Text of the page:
Rusty Outlook for Iron Ore

March 10-16, 2014

Team GS

But do the lobbyists know?

According to global experts, prices of iron ore that also fuels the BJP’s and Congress’ fund bank bounced back sharply recently from a seven-month low as Chinese imports broke records.  But the key questions really are: What is driving record imports given the fact that steel output in China has slowed down?  Why during the slump, did Chief Minister Manohar Parrikar not relent for a moment, over his demands for the resumption of mining in Goa?  Is he, looking at the immediate future for political gains and not at the bigger picture?

Watching international business channels over the past month, two items became obvious to us, the surplus in what is called global seaborne iron ore, against the backdrop of the slowdown in Chinese demand, actually pushed prices up.  Contradictory as this may appear, Bloomberg, citing data from Shanghai Steelhome Information Technology, reported that inventories at Chinese ports were 100.2 million tons in the last week of February.

China’s iron ore imports reached a record 86.8-million tonnes earlier, topping a previous high of 77.8-million tonnes set only two months ago.  The surge in shipments inflated stockpiles at Chinese ports to the record 100.2 million tonnes, suggesting that actual domestic consumption was anything but brisk.

Chinese steel mills and traders have been buying more iron ore to use as collateral to secure loans.  This is the singular reason why Chinese imports are growing even though the slowdown in the economy has hurt the demand for steel, which is used in construction activity.  Late in February, the People's Bank of China, China's central bank, issued forward bond-repurchase agreements in order to drain cash from the market.  The decision according to experts was taken because, “The move came after surprisingly stronger credit in January. The PBOC's move highlights the fact that authorities in China are determined to stunt credit growth as they look to shift from investment-led growth to consumption-led growth.”

Bloomberg said, “Steel mills in China are finding it difficult to obtain funding.  Much of the imported iron ore is being used as collateral for trade-financing deals.”  Yet, the din in Goa for resumption of mining goes on unabated.  Perhaps, no one understands what the experts are saying.

A state-run iron ore trading firm in China told Reuters again late last month that steel mills are turning to state-owned enterprises for funding by keeping iron ore as collateral. “The state-owned companies can obtain loans even in the present environment, and they are lending to steel mills at higher rates than bank rates. Once the mills repay their debts, they receive their iron ore shipments back,” an official told Reuters.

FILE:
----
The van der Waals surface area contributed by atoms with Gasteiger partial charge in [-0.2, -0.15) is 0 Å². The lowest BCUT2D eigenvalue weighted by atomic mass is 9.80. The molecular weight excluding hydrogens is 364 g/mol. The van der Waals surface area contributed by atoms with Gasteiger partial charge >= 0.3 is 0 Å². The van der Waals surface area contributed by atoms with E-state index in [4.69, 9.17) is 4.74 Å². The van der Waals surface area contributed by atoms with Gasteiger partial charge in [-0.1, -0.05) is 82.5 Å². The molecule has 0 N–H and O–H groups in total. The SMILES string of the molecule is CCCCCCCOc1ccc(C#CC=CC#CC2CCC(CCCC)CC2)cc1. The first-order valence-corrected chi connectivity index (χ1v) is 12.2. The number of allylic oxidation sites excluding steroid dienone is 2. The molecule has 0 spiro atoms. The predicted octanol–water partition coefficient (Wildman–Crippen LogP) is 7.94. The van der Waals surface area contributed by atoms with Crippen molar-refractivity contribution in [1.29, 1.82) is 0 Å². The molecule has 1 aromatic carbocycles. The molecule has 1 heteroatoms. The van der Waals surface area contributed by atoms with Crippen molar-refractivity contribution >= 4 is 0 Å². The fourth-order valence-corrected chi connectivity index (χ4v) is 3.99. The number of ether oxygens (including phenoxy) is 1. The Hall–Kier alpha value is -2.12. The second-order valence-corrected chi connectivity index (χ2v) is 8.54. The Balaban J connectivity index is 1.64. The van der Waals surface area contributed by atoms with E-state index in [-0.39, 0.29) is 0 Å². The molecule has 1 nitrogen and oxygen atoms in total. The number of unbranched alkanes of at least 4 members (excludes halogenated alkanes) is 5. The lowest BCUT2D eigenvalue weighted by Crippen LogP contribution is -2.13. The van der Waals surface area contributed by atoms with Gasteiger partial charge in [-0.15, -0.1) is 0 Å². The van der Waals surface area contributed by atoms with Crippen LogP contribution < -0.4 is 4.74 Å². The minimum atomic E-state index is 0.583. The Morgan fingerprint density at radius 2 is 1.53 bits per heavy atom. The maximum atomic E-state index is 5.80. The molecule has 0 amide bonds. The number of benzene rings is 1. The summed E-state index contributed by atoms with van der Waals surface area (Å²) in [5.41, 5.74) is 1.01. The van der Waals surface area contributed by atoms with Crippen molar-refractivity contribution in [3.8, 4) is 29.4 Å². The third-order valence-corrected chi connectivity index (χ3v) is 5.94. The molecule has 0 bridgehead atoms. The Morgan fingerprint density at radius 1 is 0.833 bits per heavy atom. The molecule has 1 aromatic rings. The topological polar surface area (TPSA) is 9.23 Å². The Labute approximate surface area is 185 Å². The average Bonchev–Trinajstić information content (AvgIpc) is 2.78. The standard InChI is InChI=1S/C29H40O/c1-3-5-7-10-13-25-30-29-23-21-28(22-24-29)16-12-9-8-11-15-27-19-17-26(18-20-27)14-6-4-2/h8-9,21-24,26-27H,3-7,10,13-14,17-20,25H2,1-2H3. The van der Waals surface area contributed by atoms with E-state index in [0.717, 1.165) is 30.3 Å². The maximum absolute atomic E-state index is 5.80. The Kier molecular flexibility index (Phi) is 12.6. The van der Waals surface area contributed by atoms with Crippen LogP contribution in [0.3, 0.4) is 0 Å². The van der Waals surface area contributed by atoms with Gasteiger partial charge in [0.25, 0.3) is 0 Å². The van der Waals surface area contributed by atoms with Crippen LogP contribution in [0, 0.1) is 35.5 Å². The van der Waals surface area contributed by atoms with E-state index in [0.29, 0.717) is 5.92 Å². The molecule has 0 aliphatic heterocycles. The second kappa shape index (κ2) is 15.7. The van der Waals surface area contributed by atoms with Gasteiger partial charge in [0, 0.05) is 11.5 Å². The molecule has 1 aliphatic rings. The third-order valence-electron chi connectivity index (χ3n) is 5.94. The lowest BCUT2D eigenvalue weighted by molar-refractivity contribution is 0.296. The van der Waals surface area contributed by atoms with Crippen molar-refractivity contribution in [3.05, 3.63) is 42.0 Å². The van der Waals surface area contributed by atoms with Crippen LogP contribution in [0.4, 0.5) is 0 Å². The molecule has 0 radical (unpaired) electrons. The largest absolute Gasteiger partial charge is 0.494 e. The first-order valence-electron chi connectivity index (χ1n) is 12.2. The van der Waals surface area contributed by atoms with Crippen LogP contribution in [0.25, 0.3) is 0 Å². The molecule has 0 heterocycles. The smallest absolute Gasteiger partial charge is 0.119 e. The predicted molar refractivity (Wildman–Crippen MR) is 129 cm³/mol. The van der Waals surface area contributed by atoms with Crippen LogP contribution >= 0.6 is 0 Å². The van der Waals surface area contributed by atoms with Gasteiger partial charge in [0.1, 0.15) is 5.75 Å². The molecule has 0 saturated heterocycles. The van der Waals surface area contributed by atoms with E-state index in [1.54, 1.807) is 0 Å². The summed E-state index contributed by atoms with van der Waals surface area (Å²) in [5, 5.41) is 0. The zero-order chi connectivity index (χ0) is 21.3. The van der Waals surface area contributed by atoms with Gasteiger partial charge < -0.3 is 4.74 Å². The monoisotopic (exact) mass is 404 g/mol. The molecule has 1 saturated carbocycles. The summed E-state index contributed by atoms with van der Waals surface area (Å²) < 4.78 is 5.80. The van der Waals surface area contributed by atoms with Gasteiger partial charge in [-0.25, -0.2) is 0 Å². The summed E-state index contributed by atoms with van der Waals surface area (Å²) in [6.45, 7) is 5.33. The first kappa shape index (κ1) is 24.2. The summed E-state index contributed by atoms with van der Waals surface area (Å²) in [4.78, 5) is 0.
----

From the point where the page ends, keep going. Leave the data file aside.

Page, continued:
There are also traders who obtain cheap dollar-denominated loans via letters of credit overseas, import the iron ore and then sell it in the spot market. They invest the cash, which they need to pay back in three to six months, in other sectors such as real estate.

These trade-financing deals explain the recent surge in imports.  While they helped push up prices higher last month, they could have a negative impact on prices in the future.  Goa’s pro-mining lobbyists need to understand this and quickly.
The Chinese economy has been slowing down.  So far, China has not shown any intent to provide stimulus like they did during the financial crisis of 2009.  This, global experts say, shows that the Chinese authorities are shifting from investment-led to consumption-led growth.  “While the rebalancing will benefit the Chinese economy in the long term, it will be painful in the near term.”  Given the slowdown in the Chinese economy, coupled with the efforts to slow down credit growth, construction activity is expected to be weak, which would curb demand for steel. This would hurt iron ore prices is the verdict of analysts.

“Weakness in iron ore prices could trigger margin calls from state-owned companies that have lent to steel mills.  But if the slowdown in the Chinese economy persists and demand for steel remains lackluster, steel mills might find it difficult to meet those margin calls. This could force the lenders to start dumping iron ore into the market, which would push prices down sharply.”

BOTTOMLINE

1.       Chinese steel mills and traders are buying more iron ore to use as collateral for loans, helping imports and stocks of the raw material defy expectations for a slowdown in demand by the world’s biggest consumer.
2.       Beijing’s tightening of lending in sectors plagued by overcapacity such as steel has made it harder to secure bank loans, spurring financing demand for iron ore.
3.       Robust Chinese imports are supporting prices and underpinning expansion plans at top miners such as Vale, Rio Tinto and BHP Billiton. Some steel mills and traders could not stop importing iron ore, because once they stop, they will lose their financial support from banks.
4.  The use of iron ore for financing is similar to schemes using copper, which helped lift China’s copper imports to a record high of 536,000 tonnes last month.